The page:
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Meet Shane Salerno, the ‘Avatar’ scribe who just happens to be Hollywood’s favorite book agent

When the movie series you’ve worked on for years has broken all kinds of box office records with its first installment, which is nominated for an Oscar for best picture, you’d be forgiven for not wanting to talk about anything else. Especially in the weeks leading up to the Oscars.

Shane Salerno, who has story credit for “Avatar: The Way of Water” and helped develop the next three films in the James Cameron saga (he’ll have screenplay credit for the fourth), is happy to describe the excitement. of getting the job (“We had to submit four separate scripts”) and being part of one of the most secretive franchises in Hollywood (“It was a locked room, no one could get in but us, we all had key cards because there were blackboard walls with a trillion dollar worth of ideas”).

But he’s just as eager to talk about the success of the authors he represents through his local agency, Story Factory, including, but not limited to: clients Michael Mann and Meg Gardiner’s bestseller “Heat 2”; the recent announcement that James Patterson will finish Michael Crichton’s Last Book (Salerno represents the Crichton Publishing Estate); and the upcoming FX series based on Don Winslow’s “Cartel” trilogy (Winslow was Story Factory’s first client; Salerno is co-creator and executive producer of the series).

He is also a producer of “The Chain,” an adaptation of the novel by Adrian McKinty, a longtime Irish author Salerno helped catapult to fortune and fame, and “Falling,” based on the bestseller of the first-time novelist TJ Newman, whom Salerno took over after his manuscript was rejected 42 times.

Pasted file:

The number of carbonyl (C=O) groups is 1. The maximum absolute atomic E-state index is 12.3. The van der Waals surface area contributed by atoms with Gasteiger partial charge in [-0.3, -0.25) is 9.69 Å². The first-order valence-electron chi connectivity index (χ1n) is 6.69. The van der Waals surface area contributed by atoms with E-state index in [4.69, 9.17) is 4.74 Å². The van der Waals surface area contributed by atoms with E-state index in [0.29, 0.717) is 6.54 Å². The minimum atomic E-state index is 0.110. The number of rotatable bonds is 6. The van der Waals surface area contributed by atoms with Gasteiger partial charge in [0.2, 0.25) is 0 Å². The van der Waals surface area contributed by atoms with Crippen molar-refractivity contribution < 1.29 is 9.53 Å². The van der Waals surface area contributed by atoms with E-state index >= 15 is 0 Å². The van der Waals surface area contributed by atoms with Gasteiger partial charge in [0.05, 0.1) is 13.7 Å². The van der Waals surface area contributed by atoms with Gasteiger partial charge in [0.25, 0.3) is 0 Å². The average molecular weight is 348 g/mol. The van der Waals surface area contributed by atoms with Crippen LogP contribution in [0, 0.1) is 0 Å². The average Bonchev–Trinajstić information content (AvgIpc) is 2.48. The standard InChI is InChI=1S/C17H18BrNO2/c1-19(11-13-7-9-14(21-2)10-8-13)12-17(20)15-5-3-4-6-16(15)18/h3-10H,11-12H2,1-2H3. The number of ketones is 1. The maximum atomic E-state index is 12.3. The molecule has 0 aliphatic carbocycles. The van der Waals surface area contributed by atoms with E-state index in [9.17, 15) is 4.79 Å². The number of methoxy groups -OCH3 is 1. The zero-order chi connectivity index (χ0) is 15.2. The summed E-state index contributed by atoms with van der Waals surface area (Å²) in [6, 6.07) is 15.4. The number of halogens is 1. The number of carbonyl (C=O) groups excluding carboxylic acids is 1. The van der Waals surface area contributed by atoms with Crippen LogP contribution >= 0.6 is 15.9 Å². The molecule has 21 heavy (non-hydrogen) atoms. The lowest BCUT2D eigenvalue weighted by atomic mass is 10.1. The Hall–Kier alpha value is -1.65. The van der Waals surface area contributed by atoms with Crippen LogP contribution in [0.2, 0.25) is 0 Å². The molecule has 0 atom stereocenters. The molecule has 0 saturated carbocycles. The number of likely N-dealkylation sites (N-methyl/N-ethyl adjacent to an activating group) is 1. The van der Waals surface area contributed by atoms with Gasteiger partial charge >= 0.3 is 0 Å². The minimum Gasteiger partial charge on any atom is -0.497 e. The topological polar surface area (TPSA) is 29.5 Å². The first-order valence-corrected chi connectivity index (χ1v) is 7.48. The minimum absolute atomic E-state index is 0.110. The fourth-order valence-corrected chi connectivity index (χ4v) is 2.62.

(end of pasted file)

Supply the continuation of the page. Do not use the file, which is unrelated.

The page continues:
That’s a lot, even by James Cameron/”Avatar” standards.

There’s always been a relentless “and wait, there’s more” quality to Salerno’s career, which began when he made a short documentary as a high school student in Carlsbad, California. After “Sundown: The Future of Children and Drugs” premiered on “Larry King Live” in 1991, Salerno called on the national media to show the names and faces of missing children. “Milk cartons are not a medium.” as powerful as a newspaper or TV news,” he told The Times at the time.

Thriller writer Don Winslow, pictured, teamed up with Shane Salerno to create Story Factory, which in turn helped launch Winslow’s career. Salerno brokered the deal to adapt Winslow’s “Cartel” trilogy for FX.

(Mark Boster/For The Times)

A few years and a move to Los Angeles later, Salerno was developing projects for Steven Spielberg and Sylvester Stallone; His first writing credit, at age 24, was on “Armageddon,” the highest-grossing film of 1998. At 28, he was an official Hollywood wunderkind, co-creator and executive producer of “UC: Undercover.” ”. There he met Winslow, the author who would later start the creation of Story Factory. (In 2021, Salerno and Winslow began making a series of political videos that briefly made it through social media.)

Salerno tends to make big changes, sell a lot and announce his deals with the enthusiasm of a Hollywood agent saying “boy, I’ll make you a star.” His highly promoted documentary “Salinger” debuted with an accompanying coffee table book, and when critics took issue with the film, Salerno responded directly with an essay in Esquire. And while he’s no longer the industry’s Boy Wonder, Salerno has worked with some of the biggest names in cinema, including Cameron.

In late 2012, “I heard rumors that maybe they were looking for writers for ‘Avatar,'” he recalled. “I had just finished working with James Cameron and Jon Landau on a remake of ‘The Fantastic Voyage’ that came very close to being done.”

Landau called Salerno to see if he was available; soon Salerno met with Cameron.